David fits into the creation story as the creation of the creation.  If the Engineers made humans, humans have then made him.  But he is an imperfect creation, without emotion, as Holloway (Shaw's boyfriend-colleague) insists on rubbing in at every opportunity.  This particular David is referenced by a hologram of Weyland as his son.  David dutifully wakes the humans up and is helpful and yet oddly passive aggressive - constantly making comments which drift through the edges of insult.

Once everyone is woken, we have several distinct groups.  Shaw and Holloway, shiny-eyed idealists.  The Crew (Idris Elba as Captain, and a few other people, just doing their job).  Meredith Vickers, Company Woman, who seems to serve no purpose on the mission beyond being annoyed by it, and hating David.  A Lot.  Two token scientists - a geologist and what I think must have been a biologist.  In the debriefing, it appears that many of these people have never met before, because there's nothing more logical than sending people to explore planets without telling them that beforehand.

They land.  They find an underground installation.  They set out to investigate.  And here's where the plot and logic begins to fall apart.  There's the usual idiocy of "this is a scientific mission, we don't need guns" which suggests that Shaw has no concept of, say, tigers in the jungle.  David is clearly doing all sorts of stuff outside "look around, don't touch anything".  The token scientists snark and quail, are surly and then stomp off as soon as things look worrying.  Naturally, despite the computer generated mapping technology and the fact that their positions show up on it clearly, they get lost.  They Get Lost.  And nobody notices!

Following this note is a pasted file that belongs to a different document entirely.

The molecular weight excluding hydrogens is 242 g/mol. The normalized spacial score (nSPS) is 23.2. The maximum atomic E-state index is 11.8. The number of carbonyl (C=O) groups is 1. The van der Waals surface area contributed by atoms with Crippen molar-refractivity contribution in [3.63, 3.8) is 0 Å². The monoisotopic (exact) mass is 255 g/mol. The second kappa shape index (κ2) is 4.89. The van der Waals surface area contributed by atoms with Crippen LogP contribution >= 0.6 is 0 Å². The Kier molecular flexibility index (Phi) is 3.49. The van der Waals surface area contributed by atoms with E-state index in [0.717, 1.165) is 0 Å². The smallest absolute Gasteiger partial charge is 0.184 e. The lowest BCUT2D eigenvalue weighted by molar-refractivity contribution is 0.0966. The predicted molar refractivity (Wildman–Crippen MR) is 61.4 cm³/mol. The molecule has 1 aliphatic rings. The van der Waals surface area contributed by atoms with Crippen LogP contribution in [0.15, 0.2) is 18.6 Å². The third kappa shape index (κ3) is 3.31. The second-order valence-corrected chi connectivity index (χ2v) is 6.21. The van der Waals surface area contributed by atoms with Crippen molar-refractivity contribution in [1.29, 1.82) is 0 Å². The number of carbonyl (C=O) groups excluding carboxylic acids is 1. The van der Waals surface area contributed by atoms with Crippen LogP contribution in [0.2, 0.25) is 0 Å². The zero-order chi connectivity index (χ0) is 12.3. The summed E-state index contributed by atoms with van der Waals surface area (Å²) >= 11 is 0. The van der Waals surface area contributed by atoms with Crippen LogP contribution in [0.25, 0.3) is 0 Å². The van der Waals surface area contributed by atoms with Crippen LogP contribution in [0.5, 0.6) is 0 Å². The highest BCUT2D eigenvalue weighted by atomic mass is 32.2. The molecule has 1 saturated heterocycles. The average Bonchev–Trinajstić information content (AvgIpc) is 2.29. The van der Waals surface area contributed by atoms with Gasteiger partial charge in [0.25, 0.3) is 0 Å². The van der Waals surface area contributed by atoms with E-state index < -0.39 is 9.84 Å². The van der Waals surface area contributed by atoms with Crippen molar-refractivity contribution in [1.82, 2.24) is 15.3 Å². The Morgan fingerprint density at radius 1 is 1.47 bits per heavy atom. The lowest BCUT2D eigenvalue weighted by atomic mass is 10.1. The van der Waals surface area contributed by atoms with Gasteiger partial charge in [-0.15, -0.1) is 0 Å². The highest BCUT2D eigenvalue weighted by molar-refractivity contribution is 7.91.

Scary chamber of goo is located.  David secretly takes goo sample.  Head of dead alien is brought back, and theoretically establishes that these very tall, white-skinned, black-eyed people have the near-same DNA as humans, thus somehow proving that they made us...  'kay...?

Unnecessary storm drama.  Someone finally notices token scientists are stuck in the alien installation overnight, until the storm dies.  What the two token scientists get up to, alone overnight and weaponless, is so unspeakably idiotic I can't even bring myself to detail it.

Why do they send such stupid people on trillion dollar scientific missions?

To untangle what's going on afterward, it's fairly clear at around this point that Weyland has brought himself along in cryostorage, hoping for a jolt of immortality from humanity's "creators", and is ordering David to investigate on his own, and do little experiments like give some black goo to Holloway to drink, to see what happens.  [Which leads to yet another variation of alien baby, and Shaw having an emergency caesarian and then doing tons of dramatic running about afterwards.  Shaw is superwoman.]